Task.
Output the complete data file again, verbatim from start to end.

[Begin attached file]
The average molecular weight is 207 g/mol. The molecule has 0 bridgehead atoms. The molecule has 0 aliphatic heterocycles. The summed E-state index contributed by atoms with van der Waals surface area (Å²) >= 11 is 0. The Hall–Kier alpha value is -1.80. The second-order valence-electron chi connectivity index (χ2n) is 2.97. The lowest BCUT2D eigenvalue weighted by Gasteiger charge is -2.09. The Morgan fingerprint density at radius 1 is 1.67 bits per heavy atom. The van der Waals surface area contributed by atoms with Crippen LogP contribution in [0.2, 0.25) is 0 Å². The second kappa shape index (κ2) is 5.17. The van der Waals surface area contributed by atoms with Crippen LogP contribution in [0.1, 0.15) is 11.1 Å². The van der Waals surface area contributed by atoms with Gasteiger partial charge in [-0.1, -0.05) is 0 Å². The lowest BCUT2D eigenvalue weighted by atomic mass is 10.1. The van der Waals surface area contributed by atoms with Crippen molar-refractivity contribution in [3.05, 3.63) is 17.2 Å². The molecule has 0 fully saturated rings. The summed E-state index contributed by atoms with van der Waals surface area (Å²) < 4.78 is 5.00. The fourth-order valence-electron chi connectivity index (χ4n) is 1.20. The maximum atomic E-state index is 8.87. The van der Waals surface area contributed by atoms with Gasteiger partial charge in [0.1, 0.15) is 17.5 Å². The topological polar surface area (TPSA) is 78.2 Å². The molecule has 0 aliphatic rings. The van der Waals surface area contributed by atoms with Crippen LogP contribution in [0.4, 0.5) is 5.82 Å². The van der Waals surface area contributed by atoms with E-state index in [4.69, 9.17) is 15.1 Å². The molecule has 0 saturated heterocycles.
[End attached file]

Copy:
The average molecular weight is 207 g/mol. The molecule has 0 bridgehead atoms. The molecule has 0 aliphatic heterocycles. The summed E-state index contributed by atoms with van der Waals surface area (Å²) >= 11 is 0. The Hall–Kier alpha value is -1.80. The second-order valence-electron chi connectivity index (χ2n) is 2.97. The lowest BCUT2D eigenvalue weighted by Gasteiger charge is -2.09. The Morgan fingerprint density at radius 1 is 1.67 bits per heavy atom. The van der Waals surface area contributed by atoms with Crippen LogP contribution in [0.2, 0.25) is 0 Å². The second kappa shape index (κ2) is 5.17. The van der Waals surface area contributed by atoms with Crippen LogP contribution in [0.1, 0.15) is 11.1 Å². The van der Waals surface area contributed by atoms with Gasteiger partial charge in [-0.1, -0.05) is 0 Å². The lowest BCUT2D eigenvalue weighted by atomic mass is 10.1. The van der Waals surface area contributed by atoms with Crippen molar-refractivity contribution in [3.05, 3.63) is 17.2 Å². The molecule has 0 fully saturated rings. The summed E-state index contributed by atoms with van der Waals surface area (Å²) < 4.78 is 5.00. The fourth-order valence-electron chi connectivity index (χ4n) is 1.20. The maximum atomic E-state index is 8.87. The van der Waals surface area contributed by atoms with Gasteiger partial charge in [0.1, 0.15) is 17.5 Å². The topological polar surface area (TPSA) is 78.2 Å². The molecule has 0 aliphatic rings. The van der Waals surface area contributed by atoms with Crippen LogP contribution in [0.4, 0.5) is 5.82 Å². The van der Waals surface area contributed by atoms with E-state index in [4.69, 9.17) is 15.1 Å². The molecule has 0 saturated heterocycles.